The Forest Church: Field Guide to A Spiritual Connection with Nature, Bruce Stanley, 2014. Vistal, NY: Anamchara Books. 166 pages, Forward and Further Resources. (Forward by Kenneth McIntosh). ISBN: 9781625240088
St. Gregory of Nyssa wrote,
It does not seem to me that the gospel is speaking of heaven as some remote habitation of God … because the divine is equally present in all things, and, in like manner, it pervades all creation and it does not exist separated from being, but the divine nature touches each element of being with equal honor, encompassing all things within itself.
I think of this often as I garden, as I enjoy nature. And as I do, I wonder what is the practical application of these words? Forest Church: A Field Guide to a Spiritual Connection with Nature, is practical application of the thoughts of St. Gregory of Nyssa.
When I am in the garden, my wife may be present, but more just as often, I am alone in the garden. Forest Church takes us from that solitary experience of God in nature and places us in community. As I think of community in a spiritual sense, I think of community in the sense of church. In Forest Church the church had moved from the building to the “forest,” although there is nothing that says that it has to be in a forest, there’s nature enough to be found in the most urban of settings.
There are many versions of a Forest Church, some may even be far away from a traditional Christian grounding. For Bruce Stanley and for the purpose of the book, a Forest Church happens in the outside, participates with nature, creates worship events that are site specific, allow time for nature to contribute, aims to be regenerative, recognizes that God is revealed in nature, as well as speaks through nature, and falls within the Christian tradition.
Before we continue, I must note that although the concept of a Forest Church, pioneered by Bruce Stanley, has been around for years, the concept is just as vital as when Forest Church was first written in 2013.
Those of us who see God in nature, may not need a primer on why go outside? Yet, chapter 1, “Why Go Outside?” got me thinking about those aspects of nature that I often take for granted. This chapter is good too for those who are exploring the idea, as well as for those for whom “church in a building” does not quite seem to cut it. Rather than me summing up Stanley’s reasons for going outside, read the book.
The vastness of the universe is often referred to as “the Second Book of God.” Stanley condenses the vastness of the Book in learning how to read it in nature. “Reading the Second Book of God” (chapter2) is not some theoretical treatise. In place of theory, the chapter suggests practical ways with which to read and understand what the Second Book of God is saying to us. It is easy to be in nature and not hear what God is saying to us through nature. If you read nothing else in the book, read this chapter. That said, Forest Church is such a delightful read, I believe that once you start you will want to read the whole book.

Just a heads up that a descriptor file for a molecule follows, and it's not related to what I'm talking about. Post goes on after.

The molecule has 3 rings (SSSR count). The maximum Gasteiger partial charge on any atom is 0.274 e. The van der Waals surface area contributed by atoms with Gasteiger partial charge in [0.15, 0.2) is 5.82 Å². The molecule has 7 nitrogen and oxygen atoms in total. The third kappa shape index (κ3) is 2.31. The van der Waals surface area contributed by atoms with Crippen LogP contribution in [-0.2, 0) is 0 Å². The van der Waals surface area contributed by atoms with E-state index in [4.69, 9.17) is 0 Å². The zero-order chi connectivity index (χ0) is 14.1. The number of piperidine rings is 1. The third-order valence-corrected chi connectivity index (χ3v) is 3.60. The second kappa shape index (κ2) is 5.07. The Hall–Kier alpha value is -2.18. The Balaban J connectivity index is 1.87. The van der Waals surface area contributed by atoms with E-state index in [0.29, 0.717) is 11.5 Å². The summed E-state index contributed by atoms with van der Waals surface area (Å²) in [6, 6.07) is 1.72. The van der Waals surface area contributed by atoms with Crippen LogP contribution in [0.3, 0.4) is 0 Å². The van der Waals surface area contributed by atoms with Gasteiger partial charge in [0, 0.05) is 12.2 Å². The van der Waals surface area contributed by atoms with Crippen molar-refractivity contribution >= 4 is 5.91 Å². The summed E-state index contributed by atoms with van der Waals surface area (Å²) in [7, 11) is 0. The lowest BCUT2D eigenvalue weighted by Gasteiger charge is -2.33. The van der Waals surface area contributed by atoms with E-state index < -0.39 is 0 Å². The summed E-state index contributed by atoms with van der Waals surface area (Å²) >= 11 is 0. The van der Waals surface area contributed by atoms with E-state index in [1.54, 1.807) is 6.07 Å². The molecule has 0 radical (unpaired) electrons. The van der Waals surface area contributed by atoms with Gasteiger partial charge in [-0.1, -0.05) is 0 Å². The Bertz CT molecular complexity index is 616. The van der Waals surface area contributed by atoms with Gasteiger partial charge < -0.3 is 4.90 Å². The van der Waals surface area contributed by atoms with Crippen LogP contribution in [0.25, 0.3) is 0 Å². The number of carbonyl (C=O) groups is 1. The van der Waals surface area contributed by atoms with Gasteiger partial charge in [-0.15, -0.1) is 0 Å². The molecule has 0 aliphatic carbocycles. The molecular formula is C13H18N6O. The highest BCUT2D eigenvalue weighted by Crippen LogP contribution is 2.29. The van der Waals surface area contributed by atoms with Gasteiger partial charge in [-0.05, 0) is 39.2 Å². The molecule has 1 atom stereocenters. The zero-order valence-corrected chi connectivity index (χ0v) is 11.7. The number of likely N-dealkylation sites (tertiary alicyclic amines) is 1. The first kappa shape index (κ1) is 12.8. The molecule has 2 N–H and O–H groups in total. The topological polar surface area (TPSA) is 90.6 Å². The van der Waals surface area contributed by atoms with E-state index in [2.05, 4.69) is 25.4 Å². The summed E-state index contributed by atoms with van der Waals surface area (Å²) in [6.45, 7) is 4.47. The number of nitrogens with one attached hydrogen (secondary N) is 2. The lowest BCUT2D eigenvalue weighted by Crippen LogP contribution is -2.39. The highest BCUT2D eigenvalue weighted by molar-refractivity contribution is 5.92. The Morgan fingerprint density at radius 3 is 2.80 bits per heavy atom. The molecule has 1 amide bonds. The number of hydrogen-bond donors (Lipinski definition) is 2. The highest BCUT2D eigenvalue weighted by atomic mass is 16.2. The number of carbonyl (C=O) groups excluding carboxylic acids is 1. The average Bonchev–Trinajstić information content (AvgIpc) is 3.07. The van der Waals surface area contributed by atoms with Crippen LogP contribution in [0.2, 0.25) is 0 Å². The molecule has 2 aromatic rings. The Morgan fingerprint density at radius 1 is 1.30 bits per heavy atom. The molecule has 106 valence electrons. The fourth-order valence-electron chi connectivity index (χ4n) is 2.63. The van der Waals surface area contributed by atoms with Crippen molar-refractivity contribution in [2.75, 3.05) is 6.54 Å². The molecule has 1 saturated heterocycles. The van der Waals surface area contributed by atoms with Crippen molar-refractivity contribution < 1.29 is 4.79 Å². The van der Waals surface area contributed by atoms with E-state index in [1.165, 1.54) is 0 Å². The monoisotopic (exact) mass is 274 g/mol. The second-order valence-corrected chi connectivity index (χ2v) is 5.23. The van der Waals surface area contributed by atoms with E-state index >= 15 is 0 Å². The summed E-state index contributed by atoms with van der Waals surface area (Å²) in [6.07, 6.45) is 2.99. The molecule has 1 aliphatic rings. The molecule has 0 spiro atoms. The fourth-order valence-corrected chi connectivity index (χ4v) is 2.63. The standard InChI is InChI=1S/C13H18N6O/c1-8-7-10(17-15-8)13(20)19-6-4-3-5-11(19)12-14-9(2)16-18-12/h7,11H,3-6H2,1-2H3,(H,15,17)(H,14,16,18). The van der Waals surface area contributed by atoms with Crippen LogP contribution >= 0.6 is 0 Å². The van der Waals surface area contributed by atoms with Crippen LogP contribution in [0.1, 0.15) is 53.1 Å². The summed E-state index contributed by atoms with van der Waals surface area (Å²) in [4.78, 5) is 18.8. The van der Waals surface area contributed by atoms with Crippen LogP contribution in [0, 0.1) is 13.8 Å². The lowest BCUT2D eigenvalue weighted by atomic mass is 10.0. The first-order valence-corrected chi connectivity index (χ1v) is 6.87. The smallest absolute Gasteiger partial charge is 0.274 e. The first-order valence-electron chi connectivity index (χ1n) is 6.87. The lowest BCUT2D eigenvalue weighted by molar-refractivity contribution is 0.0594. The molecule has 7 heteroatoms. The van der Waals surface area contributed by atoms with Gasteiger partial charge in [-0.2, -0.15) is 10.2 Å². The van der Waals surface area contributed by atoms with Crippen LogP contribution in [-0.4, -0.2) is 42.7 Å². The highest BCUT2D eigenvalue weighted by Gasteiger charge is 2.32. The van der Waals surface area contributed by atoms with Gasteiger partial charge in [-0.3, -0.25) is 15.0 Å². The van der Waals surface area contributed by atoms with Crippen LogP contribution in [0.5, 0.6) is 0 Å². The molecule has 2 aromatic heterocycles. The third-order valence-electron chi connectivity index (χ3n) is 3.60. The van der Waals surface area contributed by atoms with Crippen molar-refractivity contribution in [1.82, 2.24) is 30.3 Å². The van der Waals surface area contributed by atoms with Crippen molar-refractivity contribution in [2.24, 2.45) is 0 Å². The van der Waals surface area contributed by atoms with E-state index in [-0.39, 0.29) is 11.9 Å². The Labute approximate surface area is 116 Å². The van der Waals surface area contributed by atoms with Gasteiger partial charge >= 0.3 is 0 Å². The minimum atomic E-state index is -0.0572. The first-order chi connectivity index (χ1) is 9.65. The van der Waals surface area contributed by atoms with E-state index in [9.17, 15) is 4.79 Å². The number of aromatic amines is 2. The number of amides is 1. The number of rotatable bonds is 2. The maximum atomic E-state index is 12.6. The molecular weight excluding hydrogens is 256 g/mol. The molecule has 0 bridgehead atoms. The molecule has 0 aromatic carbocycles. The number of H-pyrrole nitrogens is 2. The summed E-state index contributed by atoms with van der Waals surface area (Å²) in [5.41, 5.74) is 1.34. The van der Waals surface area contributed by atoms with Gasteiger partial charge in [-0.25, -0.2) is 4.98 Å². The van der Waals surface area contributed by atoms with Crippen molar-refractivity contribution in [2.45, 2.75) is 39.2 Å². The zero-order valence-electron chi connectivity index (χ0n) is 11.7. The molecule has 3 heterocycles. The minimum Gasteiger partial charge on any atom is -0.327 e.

Once we learn how to read nature, we will start to participate with nature, but participation is a learned process. “Participating with Nature” (chapter 3) and “Developing Your Wild Side” (chapter 4) both provide practical help with the process. As we learn to participate (chapter 3) we will begin to develop our “wild side” (chapter 4), that is learning how to facilitate (both for our own self and in a group setting) our natural connection to nature as a natural entity. “Developing Your wild side” moves from basic routines to more extreme ways to experience the Second Book of God. Basic or extreme, the ideas are practical and doable. Stanley, always seeking to keep it practical, even provides some thoughts on necessary equipment.
From the beginning, Forest Church is about community. We are taken on a nature walk in such a way that we want to bring others along on the walk. Chapter 5, “Growing Your Own Branch of the Forest Church” and chapter 6, “Example Activities” give us suggestions and resources to do just that.
And that is exactly what I am going to think about doing. And as I think about growing a new branch of the Forest Church, I wonder, is the Forest Church concept a tool to both revitalize a declining church to reach the unchurched?
Bruce Stanley, a pioneer in the Forest Church movement, claims to ran away from the circus to become involves in things creative. He is a life coach specializing in positive psychology. His passion is to promote the “nature connection,” and participation with that connection, hoping that “what we love we may care for more.” Bruce lives with his wide Sasa in the Cambrian Mountains, participating with nature through the growing of a permaculture forest garden.
© Frank A. Mills, 1997-2024